Euro 2012: 7 Players Who Could Propel Their Teams Forward
And then there were eight.
Euro 2012's group stage concluded yesterday, leaving only eight teams vying for European football's top honor. Each team scratched and clawed its way through three challenging fixtures and now finds themselves only three more away from eternal glory.
In the knockout round, one play could send you packing or see you moving on, which puts a little less emphasis on control and a little more emphasis on star power. You need you best players to show up and make that one play that puts you through; the one play that no one else on your team is capable of making.
Here are the eight players who could propel their teams forward in Euro 2012.
Cristiano Ronaldo, Portugal
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The entire stadium holds its collective breath every time the ball is on Ronaldo's foot, and with good reason, after his 60-goal campaign with Real Madrid this season.
The smooth Portuguese winger, however, has historically struggled with his national colors on, which owes greatly to Portugal's lack of large-scale of international success.
He seemed to have broken the seal with two goals against Netherlands, but he will have to continue the scoring pace all the way through the tournament. Portugal runs their attack through him, and they will only go as far as Cristiano takes them.
Theodor Gebre Selassie, Czech Republic
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Gebre Selasseie—the first black player in Czech international history—has been a pleasant surprise in this tournament.
His speed, control and aggressiveness attacking from the back line have given the Czech's their best scoring opportunities, and he's managed to defend well also. His good play did not go unnoticed, as he was named to the group stage best XI team by SI.com's Grant Wahl.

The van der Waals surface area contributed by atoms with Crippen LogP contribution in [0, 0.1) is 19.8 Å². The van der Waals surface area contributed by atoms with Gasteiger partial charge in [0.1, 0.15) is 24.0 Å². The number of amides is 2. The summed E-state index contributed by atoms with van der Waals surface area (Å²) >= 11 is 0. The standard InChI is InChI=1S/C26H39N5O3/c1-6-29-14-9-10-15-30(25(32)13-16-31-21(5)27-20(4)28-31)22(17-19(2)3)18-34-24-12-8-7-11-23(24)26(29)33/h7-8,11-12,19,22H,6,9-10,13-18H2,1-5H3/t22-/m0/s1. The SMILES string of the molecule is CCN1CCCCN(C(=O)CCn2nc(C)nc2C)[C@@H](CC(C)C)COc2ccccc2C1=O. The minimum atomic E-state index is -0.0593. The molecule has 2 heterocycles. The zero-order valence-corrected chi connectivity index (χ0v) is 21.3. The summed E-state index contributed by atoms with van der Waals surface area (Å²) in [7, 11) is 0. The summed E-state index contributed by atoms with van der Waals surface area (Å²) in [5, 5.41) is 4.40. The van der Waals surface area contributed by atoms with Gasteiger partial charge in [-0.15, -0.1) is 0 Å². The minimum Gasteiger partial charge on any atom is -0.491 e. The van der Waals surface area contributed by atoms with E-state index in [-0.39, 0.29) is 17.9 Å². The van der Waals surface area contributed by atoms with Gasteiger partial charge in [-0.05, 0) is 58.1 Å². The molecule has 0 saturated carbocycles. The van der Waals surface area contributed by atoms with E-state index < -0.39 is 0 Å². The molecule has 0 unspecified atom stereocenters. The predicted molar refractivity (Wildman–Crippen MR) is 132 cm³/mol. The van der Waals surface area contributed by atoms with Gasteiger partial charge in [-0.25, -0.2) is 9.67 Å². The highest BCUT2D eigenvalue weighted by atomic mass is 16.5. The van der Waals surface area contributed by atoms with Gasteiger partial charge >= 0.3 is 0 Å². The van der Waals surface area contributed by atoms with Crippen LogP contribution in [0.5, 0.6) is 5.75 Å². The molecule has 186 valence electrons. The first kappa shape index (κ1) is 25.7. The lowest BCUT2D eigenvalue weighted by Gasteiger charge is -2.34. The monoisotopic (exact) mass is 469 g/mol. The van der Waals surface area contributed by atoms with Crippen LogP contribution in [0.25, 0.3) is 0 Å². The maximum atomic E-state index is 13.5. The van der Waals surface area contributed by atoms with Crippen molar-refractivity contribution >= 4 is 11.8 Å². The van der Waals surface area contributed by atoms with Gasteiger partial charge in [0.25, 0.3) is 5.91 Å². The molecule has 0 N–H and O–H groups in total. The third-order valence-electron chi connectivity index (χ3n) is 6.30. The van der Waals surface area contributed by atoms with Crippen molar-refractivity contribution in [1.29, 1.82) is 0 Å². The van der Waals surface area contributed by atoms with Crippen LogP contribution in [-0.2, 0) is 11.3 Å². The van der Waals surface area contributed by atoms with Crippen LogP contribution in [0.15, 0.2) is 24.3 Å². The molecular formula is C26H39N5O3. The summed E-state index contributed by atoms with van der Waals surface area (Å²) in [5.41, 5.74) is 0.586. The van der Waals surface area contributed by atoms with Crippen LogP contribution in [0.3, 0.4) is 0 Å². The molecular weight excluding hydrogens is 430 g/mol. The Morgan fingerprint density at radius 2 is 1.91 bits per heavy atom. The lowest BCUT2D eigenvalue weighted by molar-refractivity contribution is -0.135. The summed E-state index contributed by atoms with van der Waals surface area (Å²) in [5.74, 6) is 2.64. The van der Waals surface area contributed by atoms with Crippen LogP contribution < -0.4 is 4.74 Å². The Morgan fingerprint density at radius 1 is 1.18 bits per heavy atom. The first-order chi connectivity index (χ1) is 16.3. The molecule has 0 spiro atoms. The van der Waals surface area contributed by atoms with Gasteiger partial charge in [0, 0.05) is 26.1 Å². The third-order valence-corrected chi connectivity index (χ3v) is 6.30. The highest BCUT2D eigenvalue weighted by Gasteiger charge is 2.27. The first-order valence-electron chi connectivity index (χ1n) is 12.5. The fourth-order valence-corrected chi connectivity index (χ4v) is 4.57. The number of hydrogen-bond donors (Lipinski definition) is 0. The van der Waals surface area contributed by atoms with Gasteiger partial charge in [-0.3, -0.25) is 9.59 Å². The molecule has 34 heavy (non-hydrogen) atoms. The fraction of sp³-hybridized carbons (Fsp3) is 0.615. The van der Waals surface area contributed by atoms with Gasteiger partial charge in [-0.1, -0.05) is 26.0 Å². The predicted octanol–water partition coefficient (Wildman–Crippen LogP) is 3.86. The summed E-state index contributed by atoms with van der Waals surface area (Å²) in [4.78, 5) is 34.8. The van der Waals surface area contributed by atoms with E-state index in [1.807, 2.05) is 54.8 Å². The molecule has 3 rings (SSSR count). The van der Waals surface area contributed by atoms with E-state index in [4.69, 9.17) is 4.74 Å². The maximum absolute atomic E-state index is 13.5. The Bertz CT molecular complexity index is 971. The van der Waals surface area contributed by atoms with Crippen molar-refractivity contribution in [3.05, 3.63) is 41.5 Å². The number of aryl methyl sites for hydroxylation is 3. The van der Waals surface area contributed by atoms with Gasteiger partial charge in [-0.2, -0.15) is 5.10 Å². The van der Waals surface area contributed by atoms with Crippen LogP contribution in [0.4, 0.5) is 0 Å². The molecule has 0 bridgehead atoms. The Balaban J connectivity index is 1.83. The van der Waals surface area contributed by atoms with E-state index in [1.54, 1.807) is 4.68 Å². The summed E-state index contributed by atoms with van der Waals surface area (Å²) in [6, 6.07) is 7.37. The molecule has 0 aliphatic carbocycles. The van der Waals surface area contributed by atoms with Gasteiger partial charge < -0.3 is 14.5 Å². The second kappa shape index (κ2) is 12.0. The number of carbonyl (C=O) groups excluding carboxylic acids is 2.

Against Portugal, the Czechs will need him to keep attacking should they want to score in free time. But they also need him to get back on the wing against Ronaldo and Nani. He'll have no gas left at the end of the game, but if he can do both those things, Czech has a puncher's chance of pulling the upset.
Mario Gomez, Germany
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The frequently-maligned Bayern forward has been Euro 2012's best finisher, finding himself on the scoring end of most of the German's' goals.
Germany was the only squad to tally nine points in the group stage, and Gomez's tactical finishing was the main reason why. The defense has been stout, the midfield has been precise, but none of that matters if you can't put the ball in the back of the net.
Gomez is equally threatening in the air and on foot, making him particularly quizzical for defenders who are trying to guard him.
If he starts missing the net a la Robin van Persie, the Germans can't win this tournament. But if he keeps up his hot streak, it's hard to imagine the Germans being beaten.
David Silva, Spain